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Notes on The Fountainhead Themes

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The Fountainhead Topic Tracking: Doubles

Part 1, Chapter 15

Doubles 1: Peter confesses that he doesn't know what it is about Roark that disturbs him; and the two men, neither one knowing what to say, are described as "facing each other, in astonishment, in resignation." Part 1, Chapter 16, pg. 192

Part 2, Chapter 1

Doubles 2: When Dominique and Roark first meet, she asks him how he feels every day after working in the quarry; when he responds, she realizes "that he was not telling her about himself; he was speaking of her." Part 2, Chapter 1, pg. 208

Part 2, Chapter 15

Doubles 3: Ellsworth, Keating, and Dominique are having dinner, and Ellsworth says that he is replacing his opposite, Roark: "Like the three of us-with me serving as understudy for the hypotenuse, quite an appropriate substitution, since I'm replacing my antipode, don't you think so, Dominique?" Part 2, Chapter 15, pg. 382

Part 3, Chapter 5

Doubles 4: Dominique visits Roark in Ohio: "She thought how strange it would be if she ever said 'Hello' to him; one did not greet oneself each morning." Part 3, Chapter 5, pg. 461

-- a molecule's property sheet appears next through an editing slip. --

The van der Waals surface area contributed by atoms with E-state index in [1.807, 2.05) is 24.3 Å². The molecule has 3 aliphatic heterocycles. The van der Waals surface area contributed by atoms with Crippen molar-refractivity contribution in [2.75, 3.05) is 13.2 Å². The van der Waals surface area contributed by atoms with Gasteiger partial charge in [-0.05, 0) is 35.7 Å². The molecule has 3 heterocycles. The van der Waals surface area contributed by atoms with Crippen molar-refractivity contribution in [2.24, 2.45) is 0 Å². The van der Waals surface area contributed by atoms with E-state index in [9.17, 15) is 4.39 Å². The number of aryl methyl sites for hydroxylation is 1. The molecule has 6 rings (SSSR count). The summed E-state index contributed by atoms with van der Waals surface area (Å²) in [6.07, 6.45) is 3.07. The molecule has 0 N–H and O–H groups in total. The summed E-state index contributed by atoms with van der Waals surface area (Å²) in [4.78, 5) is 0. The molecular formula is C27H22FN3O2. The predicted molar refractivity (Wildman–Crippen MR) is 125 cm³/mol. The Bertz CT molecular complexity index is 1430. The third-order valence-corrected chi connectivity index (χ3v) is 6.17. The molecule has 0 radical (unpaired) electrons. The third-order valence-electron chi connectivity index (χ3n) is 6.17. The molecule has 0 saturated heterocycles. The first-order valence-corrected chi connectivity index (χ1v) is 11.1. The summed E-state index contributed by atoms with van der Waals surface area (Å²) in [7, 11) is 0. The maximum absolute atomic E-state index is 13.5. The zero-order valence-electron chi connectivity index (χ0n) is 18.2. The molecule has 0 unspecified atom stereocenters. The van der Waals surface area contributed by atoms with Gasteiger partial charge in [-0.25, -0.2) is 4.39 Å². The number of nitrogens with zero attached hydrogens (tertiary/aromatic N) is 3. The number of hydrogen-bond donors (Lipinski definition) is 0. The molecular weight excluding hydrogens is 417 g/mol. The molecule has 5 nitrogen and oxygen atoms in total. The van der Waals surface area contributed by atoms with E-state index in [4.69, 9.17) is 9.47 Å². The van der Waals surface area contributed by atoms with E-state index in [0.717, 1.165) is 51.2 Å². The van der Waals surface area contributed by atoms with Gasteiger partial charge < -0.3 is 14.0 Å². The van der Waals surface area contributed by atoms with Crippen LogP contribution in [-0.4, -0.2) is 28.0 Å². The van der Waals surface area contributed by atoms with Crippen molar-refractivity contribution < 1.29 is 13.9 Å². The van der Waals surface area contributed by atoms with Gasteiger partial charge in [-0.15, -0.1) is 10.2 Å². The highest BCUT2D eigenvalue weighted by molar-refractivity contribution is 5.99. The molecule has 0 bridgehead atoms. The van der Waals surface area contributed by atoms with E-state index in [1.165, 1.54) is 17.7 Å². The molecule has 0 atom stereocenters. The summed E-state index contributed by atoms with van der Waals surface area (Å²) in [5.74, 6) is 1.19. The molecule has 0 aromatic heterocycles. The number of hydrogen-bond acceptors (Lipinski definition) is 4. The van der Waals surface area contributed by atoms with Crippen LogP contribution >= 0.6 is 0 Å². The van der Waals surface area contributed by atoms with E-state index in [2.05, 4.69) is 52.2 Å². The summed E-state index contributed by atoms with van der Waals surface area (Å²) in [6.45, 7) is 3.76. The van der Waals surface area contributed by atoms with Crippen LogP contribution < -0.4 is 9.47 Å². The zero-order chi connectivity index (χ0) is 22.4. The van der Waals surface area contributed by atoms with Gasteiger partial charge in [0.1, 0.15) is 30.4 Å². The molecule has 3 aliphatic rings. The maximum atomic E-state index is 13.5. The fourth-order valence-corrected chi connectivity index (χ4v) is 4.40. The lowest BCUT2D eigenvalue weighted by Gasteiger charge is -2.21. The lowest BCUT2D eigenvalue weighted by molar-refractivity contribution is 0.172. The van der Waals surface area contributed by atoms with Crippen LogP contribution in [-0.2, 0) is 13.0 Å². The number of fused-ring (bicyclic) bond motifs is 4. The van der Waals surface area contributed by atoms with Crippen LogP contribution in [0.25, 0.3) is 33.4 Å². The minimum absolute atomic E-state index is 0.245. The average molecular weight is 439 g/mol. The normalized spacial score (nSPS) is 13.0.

Doubles 5: While they are saying goodbye at the train station, Roark and Dominique are described as "facing each other for a moment, as if at attention; it was almost like a military salute." Part 3, Chapter 5, pg. 466

Part 4, Chapter 2

Doubles 6: When Roark and Wynand first meet, they both have a strange feeling, one similar to Dominique's thought that one does not greet oneself each morning. "Roark approached and sat down, and they did not notice that they had not greeted each other." Part 4, Chapter 2, pg. 516

Doubles 7: After their meeting, Wynand recalls, "for the first time in his life he had spoken to a man without feeling the reluctance, the sense of pressure, the need of disguise he had always experienced when he spoke to people; there had been no strain and no need of strain; as if he had spoken to himself." Part 4, Chapter 2, pg. 521

Part 4, Chapters 4-5

Doubles 8: Gail and Howard are described several times as "facing each other," as if they were looking in a mirror:

"She sat at the head of the table, between the two men facing each other at her sides." Part 4, Chapter 4, pg. 540

"Then he sat facing Roark in the study of his penthouse." Part 4, Chapter 4, pg. 547

"He shrugged, smiling, when he faced Roark across the restaurant table." Part 4, Chapter 4, pg. 547

Part 4, Chapter 11

Doubles 9: Wynand remarks to Dominique, "Being with Howard is like being alone with myself, only more at peace." Part 4, Chapter 11, pg. 602

Part 4, Chapter 12

Doubles 10: Dominique and Howard feel as though they are one person: "He walked across the room he had designed for her, he sat down, facing her, the width of the room between them. She found herself seated too, not conscious of her own movements, only of his, as if his body contained two sets of nerves, his own and hers." Part 4, Chapter 12, pg. 612

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